From Italy with love
Adria Bartolichi, an MP of the opposition Left Democrats of Italy, has been a crusader for women's rights from her childhood. She was in Kochi recently and confesses to LEELA MENON that she has joined the flock of admirers of God's Own Country.
WOMEN'S POSITION is the same everywhere... inferior to that of men. So says Adria Bartolichi, an MP of the Opposition Left Democrats of Italy, one of the 50 or so women MPs in the 600-member chamber of deputies.
Even the 350-member senate has only few women and there are just two women cabinet ministers. She has been an MP for the last 10 years and before that a member of the Municipality for another 10 years. "The Left Democrats was the ruling party last time. Now we are in the Opposition", explains Adria. Adria has been fighting for women's rights from the age of 14.
An architect-turned politician, Adria was in Kochi recently, revelling in the lush green beauty of Kerala, its picture-post-card landscape, its green-blue backwaters, its silvery beaches and yes, its people. "They are so friendly and courteous", Adria says, adding, "They wave when we pass by. Adria was quite impressed when the driver of the boat she sailed anchored when the rain poured and took her to a small house on the shore where she was very warmly welcomed.
Is the life of women generally bad in Italy? "No. It is better than that of politicians," Adria quips. Women have career, jobs, they become teachers and even faculty members at universities and they do have the freedom to move around. But there is sexual violence against them. "The Left Democrats brought a law to prevent this sexual violence against women. It is violence perpetrated by husbands and this law asks harassing husbands to leave their homes. "Men objected to the law but we got it passed", Adria says triumphantly. "I have been part of the women's movement in Italy from the age of fourteen. I have chaired different committees in Parliament, raising women's issues", Adria adds.
She is an admirer of the Indian woman who cooks food, clean the house, and does everything the mother once did, even as she holds a career. "Women always work more hours than men," she remarked. She has been championing the rights of the family. "It is difficult to change the mindset of the men. More and more marriages in Italy are falling apart because harassed housewives have begun to leave husbands. The women have gained confidence that they can hold a job and be on their own feet and hence it is the women who now seek divorces, according to Adria.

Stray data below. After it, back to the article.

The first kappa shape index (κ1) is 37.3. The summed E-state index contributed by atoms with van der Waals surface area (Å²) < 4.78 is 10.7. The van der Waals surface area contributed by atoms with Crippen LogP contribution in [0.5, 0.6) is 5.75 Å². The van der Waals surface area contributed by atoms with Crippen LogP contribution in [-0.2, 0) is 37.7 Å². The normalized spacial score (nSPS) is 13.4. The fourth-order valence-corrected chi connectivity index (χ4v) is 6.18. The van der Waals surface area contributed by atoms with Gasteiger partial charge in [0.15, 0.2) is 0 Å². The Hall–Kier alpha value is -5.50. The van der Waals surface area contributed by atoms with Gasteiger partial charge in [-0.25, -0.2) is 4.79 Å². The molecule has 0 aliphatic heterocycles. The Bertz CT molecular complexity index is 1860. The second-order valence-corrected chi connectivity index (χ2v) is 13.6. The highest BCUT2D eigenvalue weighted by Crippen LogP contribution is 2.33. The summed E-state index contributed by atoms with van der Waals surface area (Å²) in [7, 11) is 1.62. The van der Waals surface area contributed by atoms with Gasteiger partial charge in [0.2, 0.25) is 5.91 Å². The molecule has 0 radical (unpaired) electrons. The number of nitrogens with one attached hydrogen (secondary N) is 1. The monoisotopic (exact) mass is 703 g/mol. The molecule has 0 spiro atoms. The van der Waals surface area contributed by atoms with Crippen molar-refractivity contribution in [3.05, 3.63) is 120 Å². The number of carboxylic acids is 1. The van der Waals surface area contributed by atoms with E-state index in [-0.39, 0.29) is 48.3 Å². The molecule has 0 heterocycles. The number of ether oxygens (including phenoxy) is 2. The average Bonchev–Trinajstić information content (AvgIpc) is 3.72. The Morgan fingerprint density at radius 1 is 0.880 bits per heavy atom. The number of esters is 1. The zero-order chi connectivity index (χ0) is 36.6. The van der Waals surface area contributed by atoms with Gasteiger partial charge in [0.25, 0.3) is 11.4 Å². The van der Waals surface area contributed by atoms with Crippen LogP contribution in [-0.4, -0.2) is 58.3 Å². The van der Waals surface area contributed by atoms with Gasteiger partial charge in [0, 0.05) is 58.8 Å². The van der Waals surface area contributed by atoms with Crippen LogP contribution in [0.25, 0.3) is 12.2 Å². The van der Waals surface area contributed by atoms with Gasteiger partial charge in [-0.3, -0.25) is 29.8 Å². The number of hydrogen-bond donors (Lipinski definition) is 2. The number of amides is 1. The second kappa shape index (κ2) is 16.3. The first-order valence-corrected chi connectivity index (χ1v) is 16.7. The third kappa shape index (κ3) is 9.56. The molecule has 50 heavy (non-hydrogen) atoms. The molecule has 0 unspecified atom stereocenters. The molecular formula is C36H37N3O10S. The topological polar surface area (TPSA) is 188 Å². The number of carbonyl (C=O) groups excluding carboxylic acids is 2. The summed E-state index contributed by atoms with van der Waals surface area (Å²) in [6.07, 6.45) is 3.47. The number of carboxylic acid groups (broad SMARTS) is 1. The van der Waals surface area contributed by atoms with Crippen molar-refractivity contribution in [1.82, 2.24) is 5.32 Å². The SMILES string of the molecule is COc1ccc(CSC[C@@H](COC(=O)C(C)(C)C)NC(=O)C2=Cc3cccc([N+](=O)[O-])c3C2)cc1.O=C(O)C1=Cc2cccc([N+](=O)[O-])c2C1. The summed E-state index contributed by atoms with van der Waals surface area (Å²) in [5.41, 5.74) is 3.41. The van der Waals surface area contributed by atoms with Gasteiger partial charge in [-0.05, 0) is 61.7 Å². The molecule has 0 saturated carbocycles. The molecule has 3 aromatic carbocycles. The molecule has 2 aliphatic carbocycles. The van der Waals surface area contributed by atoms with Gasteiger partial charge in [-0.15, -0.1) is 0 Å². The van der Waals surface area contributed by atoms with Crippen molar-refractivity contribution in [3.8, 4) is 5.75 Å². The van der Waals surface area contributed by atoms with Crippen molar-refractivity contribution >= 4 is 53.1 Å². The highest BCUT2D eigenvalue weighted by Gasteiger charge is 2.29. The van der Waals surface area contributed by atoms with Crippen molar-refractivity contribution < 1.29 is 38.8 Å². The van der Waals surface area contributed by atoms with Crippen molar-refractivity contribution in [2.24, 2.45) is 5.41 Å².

The Left Democrats are also trying to bring a law to ensure welfare for divorced women and deserted children. "Living together has become quite common in Italy. Church does not support abortion but it supports an abandoned woman with child," she remarked.
This is Adria's second visit to India and the first one to Kerala. Which places did she like best? "The tea fields of Munnar and the backwaters," she says unhesitatingly. "The boating was such a good experience. Munnar was very nice too but all the tea pluckers were women. I found them wrapped in plastic in the rain and continuing to pluck the tealeaves. Life is indeed hard for women, is'nt it?" she asks.
How about Kerala cuisine, its breakfasts, one of the best breakfasts according to the National Geographic Traveller? "I liked your `Chena', (elephant yam) best. (That is indeed a new one). And I liked the dal. Of the breakfast I liked ghee roast because it resembled our own Polentha, with the crusted underside. I felt that the food was very hot initially but then I became used to it".
She also liked the beaches at Kovalam and Varkala. Especially a girl whom she met at Varkala, who could speak five European languages in the correct foreign accent. "She told me she does not know German and I taught her a few words. And she picked them up in no time," she marvels. The girl is a Tamilian hawker. "And the boating in Thekkady was also beautiful, watching the different birds like the kingfisher, the monkeys and the giant squirrel." She was not lucky to catch the elephants grazing or bathing.
Adria is in Kerala with her small three-year-old daughter, Rachele, who appears to have fallen in love with the elephant. She carries a string of small Rajasthan toy elephants, playing with them constantly. "My husband is a lawyer and a politician. We belong to the same party and hence there is no disharmony. He shares all chores, though I found it difficult when I had the baby," Adria smiles.
Adria's panache for all things Indian extended to her desire to seek the horoscope of herself and her daughter, which was made for them by an astrological organisation in the town. Adria was thrilled with it, pronouncing the birth star of her daughter `Thiruvathira' with wonder. She also indulged herself with an oil massage at Kovalam. "I had undergone Panchakarma treatment in Italy at the hands of Nancy Thomas, a doctor who also practices Ayurveda. She did `Dhara' for me and it relaxed me so much that I went to sleep. It was a fantastic experience," she recalled.
Obviously there is one more admirer of Kerala in the ever-expanding touristscape of God's Own Country.
Send this article to Friends by